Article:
Getting Some Help When Feeling Blue Can Help You to Live Longer

Disclaimer: Results are not guaranteed*** and may vary from person to person***.

When you feel depressed, your health can suffer. And when you feel ill, you can feel discouraged and isolated. How you feel physically usually affects how you feel emotionally, and vice versa. The two often seem to go hand-in-hand.

 Unfortunately it is often easier to seek help for physical problems. Many seniors find that mental health issues get brushed aside or treated as less important. Many have difficulty in asking for support for common problems like depression and anxiety. But a recent study published in the Annals of Internal Medicine suggests that caring for your mental health can be very important to your physical health.

 Researchers studied 1,226 patients, of which 599 were diagnosed with some form of depression. This group was then divided into two groups. The first group received the usual primary care from a healthcare provider. The second group received primary care plus intervention from a depression care manager.

 The researchers found that those in the second group were 33% less likely to die, and those in the second group who were dealing with significant depression were 45% more likely to live longer after getting support for depression.

 What can cause depression? There are many different things which can affect your emotional health. Here are a few:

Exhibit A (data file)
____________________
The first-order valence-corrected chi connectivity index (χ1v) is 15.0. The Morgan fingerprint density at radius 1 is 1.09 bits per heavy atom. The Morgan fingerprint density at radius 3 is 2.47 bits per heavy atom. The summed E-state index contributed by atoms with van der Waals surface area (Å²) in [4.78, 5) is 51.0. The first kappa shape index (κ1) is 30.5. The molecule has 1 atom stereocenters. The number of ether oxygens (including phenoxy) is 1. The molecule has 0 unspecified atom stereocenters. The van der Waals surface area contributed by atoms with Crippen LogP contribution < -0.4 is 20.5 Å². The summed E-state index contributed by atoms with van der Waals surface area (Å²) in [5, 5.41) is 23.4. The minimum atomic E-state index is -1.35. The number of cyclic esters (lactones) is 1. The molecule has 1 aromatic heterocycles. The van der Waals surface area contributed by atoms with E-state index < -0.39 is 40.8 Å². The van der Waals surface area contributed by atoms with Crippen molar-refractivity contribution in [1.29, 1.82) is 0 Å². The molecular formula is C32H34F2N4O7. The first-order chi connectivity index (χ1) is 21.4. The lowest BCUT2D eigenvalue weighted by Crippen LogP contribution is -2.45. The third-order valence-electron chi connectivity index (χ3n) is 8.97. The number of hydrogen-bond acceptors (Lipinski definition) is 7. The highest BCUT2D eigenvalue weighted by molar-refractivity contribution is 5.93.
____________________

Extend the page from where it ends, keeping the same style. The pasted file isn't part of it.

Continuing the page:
— Lack of social support: everyone needs help and interaction with other people on a regular basis; — Recent stressful life experiences: this might include the death of someone, having to move from your home or community, the loss of financial security, or the breakdown of family relationships; — Chronic medical condition: when your body is sick, you may feel depressed; — Nutritional deficiencies: if your diet is low in certain important vitamins and minerals, you can experience anxiety and depression.

 What sort of help is available? — Talk therapy: you can speak with a therapist at regular appointments for a period of time; — Get the support of family and friends: reach out to those around you and try to stay connected; — Talk to your healthcare provider: make sure you are getting all the nutrients you need; — Get lots of support when dealing with a chronic condition: do whatever you can to ease the burden of dealing with sickness; — Try to stay involved in things you like to do: a group that meets regularly is an excellent choice, as it encourages your commitment and helps you to build a support network.

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